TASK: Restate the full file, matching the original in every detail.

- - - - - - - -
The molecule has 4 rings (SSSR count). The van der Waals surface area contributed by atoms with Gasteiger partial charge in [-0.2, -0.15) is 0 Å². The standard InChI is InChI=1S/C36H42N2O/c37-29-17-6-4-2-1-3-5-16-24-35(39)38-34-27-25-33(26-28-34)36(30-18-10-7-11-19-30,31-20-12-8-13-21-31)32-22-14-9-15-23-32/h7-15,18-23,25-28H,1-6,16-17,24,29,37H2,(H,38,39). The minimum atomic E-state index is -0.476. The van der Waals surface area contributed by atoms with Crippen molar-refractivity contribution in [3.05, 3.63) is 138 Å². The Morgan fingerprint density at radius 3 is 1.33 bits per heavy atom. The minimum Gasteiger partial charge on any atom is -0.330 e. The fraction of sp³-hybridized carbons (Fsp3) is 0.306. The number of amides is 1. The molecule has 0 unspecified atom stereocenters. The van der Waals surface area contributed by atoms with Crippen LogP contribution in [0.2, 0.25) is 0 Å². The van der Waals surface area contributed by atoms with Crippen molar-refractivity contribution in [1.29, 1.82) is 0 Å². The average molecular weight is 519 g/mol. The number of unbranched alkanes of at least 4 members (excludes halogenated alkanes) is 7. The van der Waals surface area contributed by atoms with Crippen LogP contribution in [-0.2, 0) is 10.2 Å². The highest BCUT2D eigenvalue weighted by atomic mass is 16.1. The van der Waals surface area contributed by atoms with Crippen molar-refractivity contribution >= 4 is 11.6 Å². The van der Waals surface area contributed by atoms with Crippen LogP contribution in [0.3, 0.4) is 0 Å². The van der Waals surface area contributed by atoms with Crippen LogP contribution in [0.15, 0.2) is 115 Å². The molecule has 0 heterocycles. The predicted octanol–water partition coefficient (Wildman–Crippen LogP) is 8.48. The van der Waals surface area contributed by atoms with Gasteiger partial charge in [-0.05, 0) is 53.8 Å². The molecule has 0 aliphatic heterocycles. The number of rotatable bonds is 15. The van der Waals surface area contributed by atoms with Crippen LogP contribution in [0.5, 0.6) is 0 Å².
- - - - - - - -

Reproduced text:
The molecule has 4 rings (SSSR count). The van der Waals surface area contributed by atoms with Gasteiger partial charge in [-0.2, -0.15) is 0 Å². The standard InChI is InChI=1S/C36H42N2O/c37-29-17-6-4-2-1-3-5-16-24-35(39)38-34-27-25-33(26-28-34)36(30-18-10-7-11-19-30,31-20-12-8-13-21-31)32-22-14-9-15-23-32/h7-15,18-23,25-28H,1-6,16-17,24,29,37H2,(H,38,39). The minimum atomic E-state index is -0.476. The van der Waals surface area contributed by atoms with Crippen molar-refractivity contribution in [3.05, 3.63) is 138 Å². The Morgan fingerprint density at radius 3 is 1.33 bits per heavy atom. The minimum Gasteiger partial charge on any atom is -0.330 e. The fraction of sp³-hybridized carbons (Fsp3) is 0.306. The number of amides is 1. The molecule has 0 unspecified atom stereocenters. The van der Waals surface area contributed by atoms with Crippen LogP contribution in [0.2, 0.25) is 0 Å². The van der Waals surface area contributed by atoms with Crippen molar-refractivity contribution in [1.29, 1.82) is 0 Å². The average molecular weight is 519 g/mol. The number of unbranched alkanes of at least 4 members (excludes halogenated alkanes) is 7. The van der Waals surface area contributed by atoms with Crippen LogP contribution in [-0.2, 0) is 10.2 Å². The highest BCUT2D eigenvalue weighted by atomic mass is 16.1. The van der Waals surface area contributed by atoms with Crippen molar-refractivity contribution >= 4 is 11.6 Å². The van der Waals surface area contributed by atoms with Crippen LogP contribution in [0.3, 0.4) is 0 Å². The van der Waals surface area contributed by atoms with Crippen LogP contribution in [0.15, 0.2) is 115 Å². The molecule has 0 heterocycles. The predicted octanol–water partition coefficient (Wildman–Crippen LogP) is 8.48. The van der Waals surface area contributed by atoms with Gasteiger partial charge in [-0.05, 0) is 53.8 Å². The molecule has 0 aliphatic heterocycles. The number of rotatable bonds is 15. The van der Waals surface area contributed by atoms with Crippen LogP contribution in [0.5, 0.6) is 0 Å².